Why fight it? While the Vikings are clearly a team on the rise, they aren’t stacked enough that the 51st, 52nd or 53rd man on the roster is so necessary that you can’t burn a spot on a kickoff specialist. What Tice and Co. need is a KICKING specialist, not a KICKOFF specialist. They have one already. They jacked him around last year and guess what? When they needed him, he came through. Anderson got offers from other teams, but wanted his children to have stability -- a gesture more admirable than these words can convey. He's still in the same position -- an inherent advantage for the Vikes, but something that shouldn't be an issue.
The team didn’t get Edinger, despite their efforts. Whomever they bring in to replace Anderson will suffer a similar fate as Brien. Unless he's perfect, there will be comparisons -- none favorable. Kickers costing teams games are kickers that learn that "NFL" stands for “Not For Long.” Anderson is worth every penny he is paid because, when he misses, people are stunned -- he's that automatic. You don’t get to be the all-time leading scorer by blowing hot and cold.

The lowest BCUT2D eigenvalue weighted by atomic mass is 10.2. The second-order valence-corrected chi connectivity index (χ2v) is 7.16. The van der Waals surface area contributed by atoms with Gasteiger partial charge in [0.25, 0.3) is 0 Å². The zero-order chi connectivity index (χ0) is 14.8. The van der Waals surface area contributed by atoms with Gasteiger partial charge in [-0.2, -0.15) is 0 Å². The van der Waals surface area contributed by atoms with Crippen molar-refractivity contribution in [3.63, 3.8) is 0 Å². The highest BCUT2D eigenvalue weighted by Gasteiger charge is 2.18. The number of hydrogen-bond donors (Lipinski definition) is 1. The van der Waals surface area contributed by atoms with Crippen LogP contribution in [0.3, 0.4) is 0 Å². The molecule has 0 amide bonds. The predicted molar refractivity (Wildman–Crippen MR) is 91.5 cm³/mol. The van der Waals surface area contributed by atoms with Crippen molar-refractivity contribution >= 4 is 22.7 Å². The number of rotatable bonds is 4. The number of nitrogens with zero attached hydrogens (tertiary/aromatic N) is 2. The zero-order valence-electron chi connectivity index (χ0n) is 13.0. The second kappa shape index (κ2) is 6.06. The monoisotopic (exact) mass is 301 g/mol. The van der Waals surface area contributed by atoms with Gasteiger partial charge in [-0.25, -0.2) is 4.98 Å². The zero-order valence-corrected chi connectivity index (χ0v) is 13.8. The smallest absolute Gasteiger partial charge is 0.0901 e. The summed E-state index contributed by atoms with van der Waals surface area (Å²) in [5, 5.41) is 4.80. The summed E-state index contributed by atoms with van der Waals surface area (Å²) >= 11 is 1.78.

Memo to Tice and whomever else is in the decision-making process to determine a final roster: think clearly. Take a look at your final 53-man roster from 2002. How many of those players won’t be with you in 2003? How many of those players weren’t the cause of winning or losing games? How many uniforms don't get dirty during a typical game?
It’s time for the Vikes to be proactive instead of reactive. You have a team that can make a playoff run for the Super Bowl. Don’t let one roster spot come between you and at least one more unnecessary loss. Sign Anderson and let some strong-legged guy serve as the latest reincarnation of Mitch Berger. Last year, an overtime loss to Buffalo wasn't the difference between making the playoffs and watching. This year it could be.